After the departure of Bulpin, it was Mr. Sukhwinder Singh, to work with the boys. But even under his regime the team was far from success, and to be honest, they never managed to win a match under the experienced coach. Though the glimpses of performances was always there. Defender Shouvik Ghosh, Fanai were a few whose performances got noticed. But the league table never looked good from their point of view, and Singh sensing a debacle, resigned from the team.
Sujit Chakraborty, assistant coach of the team, was next to get the opprtunity to manage the side. The team was struggling at the bottom half of the table at that time. Even under Chakraborty’s stay, the scenario didn’t change much. It was due to the team’s late win against HAL and Chirag Kerala that they managed to finish in 13th place in a 14-team league. But as a development team, they were spared the relegation.
Once again the new season began with new hope. Arthur Papas, an Australian and a former Australia U-17 and Newcastle Jets coach, was given the responsibility of both U-23 Indian team and Arrows. The team once again lacked the consistency on the pitch and finished just above Air India and United Sikkim in I-League. Their unbeaten run in the group stages of Fed Cup 2012 and Durand Cup was not enough see them through to knock-out. But nevertheless their performance against the defending I-League champion Dempo in Fed Cup was much appreciated.
The season ended for the players with a great uncertainty. The team had lost its title sponsor, and which meant greater financial problems. AIFF initially made a decision of letting go of the team and there was a lot of confusion over the future of the team. IMG-Reliance, the commercial partner of AIFF, came to the rescue but they had vested interest from the move. IMG-R are the organizer of IPL-style football league in India, and thus are in search of good players. This seemed nice opportunity for them to grab some young talents. But a press release from Pailan Management confirmed their support for the Arrows would continue, resulting a relief for the players and the support staff. Sanjay Sen, ex Mohammedan Sporting and Prayag United coach, is set to train the team for the next season. And this in indeed a positive news for all the Indian Football fans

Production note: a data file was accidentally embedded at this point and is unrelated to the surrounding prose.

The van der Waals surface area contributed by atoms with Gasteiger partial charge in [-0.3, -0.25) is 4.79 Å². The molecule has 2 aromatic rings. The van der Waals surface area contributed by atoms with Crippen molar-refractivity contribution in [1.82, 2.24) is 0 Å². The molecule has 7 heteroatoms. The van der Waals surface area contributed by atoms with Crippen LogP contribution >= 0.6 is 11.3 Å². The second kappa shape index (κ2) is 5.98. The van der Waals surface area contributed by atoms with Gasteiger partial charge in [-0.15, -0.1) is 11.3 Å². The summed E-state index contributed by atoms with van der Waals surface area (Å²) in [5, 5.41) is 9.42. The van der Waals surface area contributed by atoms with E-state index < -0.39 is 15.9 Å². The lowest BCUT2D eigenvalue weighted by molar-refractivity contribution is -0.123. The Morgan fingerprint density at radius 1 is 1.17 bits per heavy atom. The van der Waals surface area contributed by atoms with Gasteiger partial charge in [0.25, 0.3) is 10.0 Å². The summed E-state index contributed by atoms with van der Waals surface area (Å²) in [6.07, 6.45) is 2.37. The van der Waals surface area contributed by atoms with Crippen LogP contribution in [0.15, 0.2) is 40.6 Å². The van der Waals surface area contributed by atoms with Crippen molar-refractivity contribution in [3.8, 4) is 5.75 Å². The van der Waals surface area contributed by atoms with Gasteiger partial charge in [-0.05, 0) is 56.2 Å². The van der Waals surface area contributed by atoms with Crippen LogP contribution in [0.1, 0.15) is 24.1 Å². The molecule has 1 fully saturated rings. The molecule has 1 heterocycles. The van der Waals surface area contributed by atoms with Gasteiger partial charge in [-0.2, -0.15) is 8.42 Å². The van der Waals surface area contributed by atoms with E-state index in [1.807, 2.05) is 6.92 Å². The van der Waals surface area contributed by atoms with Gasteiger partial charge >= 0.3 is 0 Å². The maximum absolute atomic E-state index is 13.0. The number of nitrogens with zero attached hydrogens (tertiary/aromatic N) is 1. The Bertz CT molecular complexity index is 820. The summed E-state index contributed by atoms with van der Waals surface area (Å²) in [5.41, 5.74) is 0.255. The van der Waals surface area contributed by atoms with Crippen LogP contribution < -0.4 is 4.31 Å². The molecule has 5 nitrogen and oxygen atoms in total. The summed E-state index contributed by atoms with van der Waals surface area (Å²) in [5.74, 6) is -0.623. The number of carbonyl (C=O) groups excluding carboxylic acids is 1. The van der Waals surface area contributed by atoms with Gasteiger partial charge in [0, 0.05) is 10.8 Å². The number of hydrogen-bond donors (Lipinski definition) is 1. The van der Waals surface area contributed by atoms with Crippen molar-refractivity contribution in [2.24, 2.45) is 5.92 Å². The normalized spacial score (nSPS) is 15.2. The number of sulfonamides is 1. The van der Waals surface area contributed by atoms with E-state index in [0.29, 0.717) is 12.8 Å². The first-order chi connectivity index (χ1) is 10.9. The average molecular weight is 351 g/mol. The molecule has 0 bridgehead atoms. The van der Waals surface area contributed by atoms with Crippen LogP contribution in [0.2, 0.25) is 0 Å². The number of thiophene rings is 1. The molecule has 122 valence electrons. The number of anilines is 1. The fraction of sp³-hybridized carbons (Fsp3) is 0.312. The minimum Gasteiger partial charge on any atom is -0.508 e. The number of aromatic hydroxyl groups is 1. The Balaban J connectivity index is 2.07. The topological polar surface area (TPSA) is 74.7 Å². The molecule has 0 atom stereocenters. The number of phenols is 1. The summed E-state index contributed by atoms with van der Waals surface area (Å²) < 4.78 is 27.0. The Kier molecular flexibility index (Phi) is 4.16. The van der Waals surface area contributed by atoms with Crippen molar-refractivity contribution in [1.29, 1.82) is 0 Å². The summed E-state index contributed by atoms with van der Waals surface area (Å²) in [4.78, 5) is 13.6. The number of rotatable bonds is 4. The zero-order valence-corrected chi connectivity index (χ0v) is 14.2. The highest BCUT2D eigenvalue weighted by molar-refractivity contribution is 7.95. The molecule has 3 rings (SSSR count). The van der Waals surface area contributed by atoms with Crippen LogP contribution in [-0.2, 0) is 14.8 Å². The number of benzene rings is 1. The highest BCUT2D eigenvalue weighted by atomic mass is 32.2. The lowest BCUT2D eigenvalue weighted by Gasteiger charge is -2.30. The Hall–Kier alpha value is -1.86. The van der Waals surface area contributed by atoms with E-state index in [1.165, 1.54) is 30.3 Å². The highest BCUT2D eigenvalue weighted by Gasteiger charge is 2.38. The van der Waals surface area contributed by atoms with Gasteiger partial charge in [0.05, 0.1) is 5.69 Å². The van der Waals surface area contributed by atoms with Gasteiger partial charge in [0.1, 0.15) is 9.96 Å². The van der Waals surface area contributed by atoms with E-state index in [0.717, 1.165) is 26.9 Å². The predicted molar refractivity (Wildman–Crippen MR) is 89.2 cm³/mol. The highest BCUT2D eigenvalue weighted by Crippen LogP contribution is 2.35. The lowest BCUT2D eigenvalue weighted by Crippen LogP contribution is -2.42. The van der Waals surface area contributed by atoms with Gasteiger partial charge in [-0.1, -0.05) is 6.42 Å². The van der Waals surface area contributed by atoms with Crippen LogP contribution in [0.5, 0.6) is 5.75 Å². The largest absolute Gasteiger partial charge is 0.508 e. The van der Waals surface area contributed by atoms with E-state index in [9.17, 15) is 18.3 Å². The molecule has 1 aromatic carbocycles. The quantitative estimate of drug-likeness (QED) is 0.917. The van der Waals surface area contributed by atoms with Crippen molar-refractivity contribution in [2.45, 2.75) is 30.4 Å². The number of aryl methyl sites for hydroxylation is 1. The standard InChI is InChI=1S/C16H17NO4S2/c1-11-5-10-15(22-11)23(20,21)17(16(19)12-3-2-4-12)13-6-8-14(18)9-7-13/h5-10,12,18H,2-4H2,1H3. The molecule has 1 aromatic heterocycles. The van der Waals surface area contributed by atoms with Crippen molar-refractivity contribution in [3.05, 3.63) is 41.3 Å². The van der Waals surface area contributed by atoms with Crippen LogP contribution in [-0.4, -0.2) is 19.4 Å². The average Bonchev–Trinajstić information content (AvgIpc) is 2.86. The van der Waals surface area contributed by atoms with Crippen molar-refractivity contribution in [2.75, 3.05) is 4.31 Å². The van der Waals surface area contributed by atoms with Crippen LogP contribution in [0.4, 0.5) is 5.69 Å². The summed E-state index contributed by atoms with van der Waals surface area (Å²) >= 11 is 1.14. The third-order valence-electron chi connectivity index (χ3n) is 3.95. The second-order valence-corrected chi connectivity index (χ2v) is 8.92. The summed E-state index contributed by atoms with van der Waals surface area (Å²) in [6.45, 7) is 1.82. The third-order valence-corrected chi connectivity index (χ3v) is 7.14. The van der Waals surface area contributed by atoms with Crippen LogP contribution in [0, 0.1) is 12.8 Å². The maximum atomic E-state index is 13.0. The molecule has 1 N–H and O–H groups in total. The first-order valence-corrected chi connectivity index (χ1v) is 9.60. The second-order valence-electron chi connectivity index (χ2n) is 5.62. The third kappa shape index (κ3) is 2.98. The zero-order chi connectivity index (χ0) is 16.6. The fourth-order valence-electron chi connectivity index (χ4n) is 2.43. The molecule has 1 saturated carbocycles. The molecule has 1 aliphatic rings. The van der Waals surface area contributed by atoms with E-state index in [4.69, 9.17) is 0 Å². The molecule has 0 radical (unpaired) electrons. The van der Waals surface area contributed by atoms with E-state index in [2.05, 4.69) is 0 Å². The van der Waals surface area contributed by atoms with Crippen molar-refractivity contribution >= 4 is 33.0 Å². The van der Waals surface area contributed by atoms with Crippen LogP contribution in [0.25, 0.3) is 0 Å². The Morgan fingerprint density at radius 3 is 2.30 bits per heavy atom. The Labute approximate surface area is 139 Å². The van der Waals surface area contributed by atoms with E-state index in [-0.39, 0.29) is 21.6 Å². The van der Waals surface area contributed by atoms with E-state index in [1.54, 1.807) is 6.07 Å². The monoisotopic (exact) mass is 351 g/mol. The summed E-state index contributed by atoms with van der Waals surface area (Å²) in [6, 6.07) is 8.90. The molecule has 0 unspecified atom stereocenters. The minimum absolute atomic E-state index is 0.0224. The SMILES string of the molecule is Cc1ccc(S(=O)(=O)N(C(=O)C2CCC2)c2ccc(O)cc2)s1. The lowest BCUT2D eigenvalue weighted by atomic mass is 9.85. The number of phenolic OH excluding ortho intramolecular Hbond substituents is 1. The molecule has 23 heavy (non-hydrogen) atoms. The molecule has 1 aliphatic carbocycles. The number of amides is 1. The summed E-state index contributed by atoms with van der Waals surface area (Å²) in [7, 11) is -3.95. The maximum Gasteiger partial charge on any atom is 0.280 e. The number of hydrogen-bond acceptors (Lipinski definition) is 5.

Arrows, over the last three years, has provided (if not produced) some of the most talented Indian footballers. Players like Ralte, Gurpreet, Holicharan, Jeje and Shouvik among others have shown the early signs of becoming great players in future. But most of them left the team, or, are in the verge of leaving. Jeje, Lalte, and Gurpreet performed well for their respective teams last year. Holicharan and Shouvik are in the radar of some of the big clubs for the upcoming season.
Almost all the successful clubs and teams over the years have given maximum importance to their youth academies and they have been duly rewarded with some of the outstanding players that have graduated from these acadmies. If it was La Masia for Messi, then it was Academia Sporting for Ronaldo or Santos FC for Neymar, which played major role in their career. Even in India, TFA and Mohun Bagan SAIL academy have been the root for almost all the successful Indian footballers in the country but they lacked the unique feature of Arrows of playing in a professional league against the best of the game.
Arrows, that was built to find and nurture talents, now stand against all odds, once again. Will these arrows be hitting bull’s eye this time?